§ MR. BIGGAR
said, he knew something about the Militia regiments in the county of Cavan, and some of the officers were of the highest character and ability, one of them having been formerly Member for the county, and a candidate at the time when he (Mr. Biggar) was first elected. At the same time, others of the officers were gentlemen who were not entitled to the highest consideration. He was acquainted with one who cer- 850 tainly would not do credit to any Force. He (Mr. Biggar) had received reports from a number of different sources, to the effect that the regiment had been, from time to time, in the most disorganized state so far as the officers were concerned. Then, again, the Committee was aware that the officers of the Antrim Artillery Militia were notorious practical jokers. In the case of that regiment, the practical jokes were not, as might be expected, on the part of the young and foolish officers, but on the part of the old senior officers. The joking was carried on to such an extent that some of the officers had been compelled to retire from the regiment, and it seemed to him (Mr. Biggar) that it would be highly desirable if some of these officers were requested to retire from the Service. Then it had been reported, and he believed with truth, that the adjutant of the regiment had been for some time past receiving allowances for forage and for the keeping of a horse, though, in point of fact, he was not the owner of such an animal, and did not have one in his possesion. He believed that very recently that officer in question had attempted to make a colourable occasion for the allowance he received for the support of his horse. He (Mr. Biggar) had inquired into the circumstances, and he had ascertained that the Government had asked for information on the subject, but had not yet received sufficient to enable them to confirm his statement. However, he was informed that the inquiry which was being made on the part of the Government was not being instituted in a legitimate way—that was to say, by an officer of a suitable position to make such investigation—but by a non-commissioned officer, who had been sent from Belfast for the purpose. The report of that non-commissioned officer might be true enough; but, at the same time, it would not be entitled to so much consideration as the report of a superior officer. In the case of this forage, it had been certified for by a superior officer; and, no doubt, they must assume that that superior officer did not knowingly give an untrue return. At the same time, it was very probable he did not use sufficient care in inquiring into, or examining, that particular transaction. If these statements were true, he (Mr. Biggar) thought there should be a clean sweep made of all these officers in the 851 Artillery regiment. So far as he could gather from the speeches of hon. and gallant Gentlemen who belonged to Militia regiments, the Militia altogether was more ornamental than useful. Recruits were called out for one month's training, as a rule, or training of such short duration that he should think could hardly be of any value. If the training were taken for one month, with a probability of the men being afterwards put into the Line and becoming military men, it would be all well enough; but if, at the end of the period of drill, they were to be disbanded, it seemed to him that the money spent on the Force was thrown away. For these reasons, he really thought that the Committee would do well to criticize severely every Vote for such purpose as the Militia, and more especially with regard to the Militia of Ireland, because, in point of fact, they had not, in that country, suitable officers to put in command of the regiments. Some of the officers such as those described by the hon. Member for Dungarvan (Mr. O'Donnell) had no special knowledge of military affairs; and as to the junior officers themselves, they were made up of young men who had never been brought up to any military occupation, and, in point of fact, knew as much about military affairs as did the rank and file, or certainly very much less than the adjutants of Line regiments. He had hoped that the hon. Member for Dungarvan would have moved to reduce the Vote by the sum for the Irish Militia; but, as he had not taken the trouble to do so, he (Mr. Biggar) would not push the matter further.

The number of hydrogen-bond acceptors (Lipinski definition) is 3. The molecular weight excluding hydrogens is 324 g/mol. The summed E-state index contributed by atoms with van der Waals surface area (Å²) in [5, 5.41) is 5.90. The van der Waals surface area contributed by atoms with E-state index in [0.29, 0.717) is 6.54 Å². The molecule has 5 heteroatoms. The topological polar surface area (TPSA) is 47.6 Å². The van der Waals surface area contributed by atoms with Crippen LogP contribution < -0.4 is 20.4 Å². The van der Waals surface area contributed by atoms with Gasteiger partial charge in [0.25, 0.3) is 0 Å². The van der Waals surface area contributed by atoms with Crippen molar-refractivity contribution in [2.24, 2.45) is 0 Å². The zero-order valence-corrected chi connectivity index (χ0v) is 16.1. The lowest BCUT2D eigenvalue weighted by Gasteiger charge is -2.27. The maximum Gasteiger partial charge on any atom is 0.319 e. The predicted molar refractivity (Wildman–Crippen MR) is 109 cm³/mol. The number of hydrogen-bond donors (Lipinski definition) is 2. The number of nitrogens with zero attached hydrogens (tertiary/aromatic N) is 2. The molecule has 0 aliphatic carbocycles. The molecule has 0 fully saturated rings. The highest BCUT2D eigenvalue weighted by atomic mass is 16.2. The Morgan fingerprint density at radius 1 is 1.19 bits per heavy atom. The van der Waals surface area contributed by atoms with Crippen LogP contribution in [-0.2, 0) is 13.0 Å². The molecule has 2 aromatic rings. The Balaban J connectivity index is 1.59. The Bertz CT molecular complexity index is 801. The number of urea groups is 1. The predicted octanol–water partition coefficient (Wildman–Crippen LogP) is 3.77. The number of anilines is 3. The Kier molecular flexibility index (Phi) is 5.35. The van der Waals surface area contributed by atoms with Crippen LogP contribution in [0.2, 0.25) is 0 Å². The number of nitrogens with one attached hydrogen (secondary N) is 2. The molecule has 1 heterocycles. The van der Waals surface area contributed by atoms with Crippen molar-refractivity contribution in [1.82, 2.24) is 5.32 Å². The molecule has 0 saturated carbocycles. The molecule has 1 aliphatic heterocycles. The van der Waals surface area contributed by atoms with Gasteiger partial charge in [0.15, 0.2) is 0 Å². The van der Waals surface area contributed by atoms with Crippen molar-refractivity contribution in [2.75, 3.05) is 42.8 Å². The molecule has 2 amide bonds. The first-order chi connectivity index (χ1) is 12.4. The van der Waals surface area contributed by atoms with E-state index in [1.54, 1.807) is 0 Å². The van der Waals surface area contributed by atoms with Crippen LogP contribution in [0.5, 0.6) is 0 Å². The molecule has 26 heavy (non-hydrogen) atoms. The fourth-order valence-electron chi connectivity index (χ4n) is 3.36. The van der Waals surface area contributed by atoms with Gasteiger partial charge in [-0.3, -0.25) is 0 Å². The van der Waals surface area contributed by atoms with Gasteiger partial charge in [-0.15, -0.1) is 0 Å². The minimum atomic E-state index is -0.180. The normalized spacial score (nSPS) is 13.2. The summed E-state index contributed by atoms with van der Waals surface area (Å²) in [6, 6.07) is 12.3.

THE MARQUESS OF HARTINGTON
said, that with regard to the charges of practical joking in the Antrim Militia, the matter had been investigated, and there was found to be no foundation for the allegations made. The fullest information had been given to him, and he had handed it over to the hon. Member, and he was surprised that, after having giving that information to the hon. Member, that it had not affected his tone. As to the question which had been raised with regard to the alleged incorrect Returns, he (the Marquess of Hartington) regretted very much that there appeared to be some foundation for the complaint. The subject, however, was under inquiry, not, as the hon. 852 Member seemed to think, by a non-commissioned officer, but by a competent officer, and the facts, whatever they were, were sure to be brought to light. The standard of height for the Militiamen was 5 feet 4 inches; but commanding officers were permitted to use their discretion as to enlisting men of not less than 5 feet 2 inches. The absence of so large a number of men from training last year was due to the fact that the Irish Militia regiments were not called out. A large proportion of the Irish Militia were Artillery, and the number of men not trained was greater in that arm than in the Infantry.